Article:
Griner was released on Dec. 8 in a prisoner exchange that took place in the United Arab Emirates, per CBS News. In order to bring Griner back to the U.S., President Biden freed Bout, who had been serving a 25-year prison sentence after he was convicted of conspiring to kill Americans.
In a tweet posted that morning, President Biden confirmed that he had spoken to Griner alongside her wife, Cherelle Griner, Vice President Kamala Harris and Secretary of State Antony Blinken.
“Moments ago I spoke to Brittney Griner,” President Biden said in the tweet. “She is safe. She is on a plane. She is on her way home.”
Moments ago I spoke to Brittney Griner.— President Biden (@POTUS) December 8, 2022
She is safe.
She is on a plane.
She is on her way home. pic.twitter.com/FmHgfzrcDT
He added that his administration is still negotiating the release of Paul Whelan, a former Marine who has been jailed in Russia for four years on espionage charges. Whelan and the U.S. government have consistently denied those charges.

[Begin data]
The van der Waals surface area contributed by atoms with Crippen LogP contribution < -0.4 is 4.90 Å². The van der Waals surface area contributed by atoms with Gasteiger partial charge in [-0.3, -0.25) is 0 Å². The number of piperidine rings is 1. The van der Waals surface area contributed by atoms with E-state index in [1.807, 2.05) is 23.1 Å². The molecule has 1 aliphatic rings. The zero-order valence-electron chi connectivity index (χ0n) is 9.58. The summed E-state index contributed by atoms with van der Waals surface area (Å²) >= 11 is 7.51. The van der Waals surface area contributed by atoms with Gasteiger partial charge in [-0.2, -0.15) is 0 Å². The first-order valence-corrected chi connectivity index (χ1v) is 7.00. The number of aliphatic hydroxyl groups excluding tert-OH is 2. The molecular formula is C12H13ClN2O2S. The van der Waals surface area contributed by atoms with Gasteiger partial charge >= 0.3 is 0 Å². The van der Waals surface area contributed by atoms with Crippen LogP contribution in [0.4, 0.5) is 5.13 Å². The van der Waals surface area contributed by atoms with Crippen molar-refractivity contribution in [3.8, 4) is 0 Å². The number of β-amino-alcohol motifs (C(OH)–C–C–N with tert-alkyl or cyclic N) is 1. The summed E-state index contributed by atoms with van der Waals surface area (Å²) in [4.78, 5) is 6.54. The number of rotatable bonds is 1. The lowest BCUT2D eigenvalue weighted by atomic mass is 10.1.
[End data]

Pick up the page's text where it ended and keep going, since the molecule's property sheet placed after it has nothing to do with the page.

“I am so glad that Brittney Griner is on her way home,” David Whelan, Paul’s brother, said in a statement (via ABC News). “As the family member of a Russian hostage, I can literally only imagine the joy she will have, being reunited with her loved ones, and in time for the holidays.
“There is no greater success than for a wrongful detainee to be freed and for them to go home. The Biden Administration made the right decision to bring Ms. Griner home, and to make the deal that was possible, rather than waiting for one that wasn’t going to happen.
“This time, U.S. government officials let us know in advance that Paul would be left behind, unlike last April when they left him. That early warning meant that our family has been able to mentally prepare for what is now a public disappointment for us. And a catastrophe for Paul.”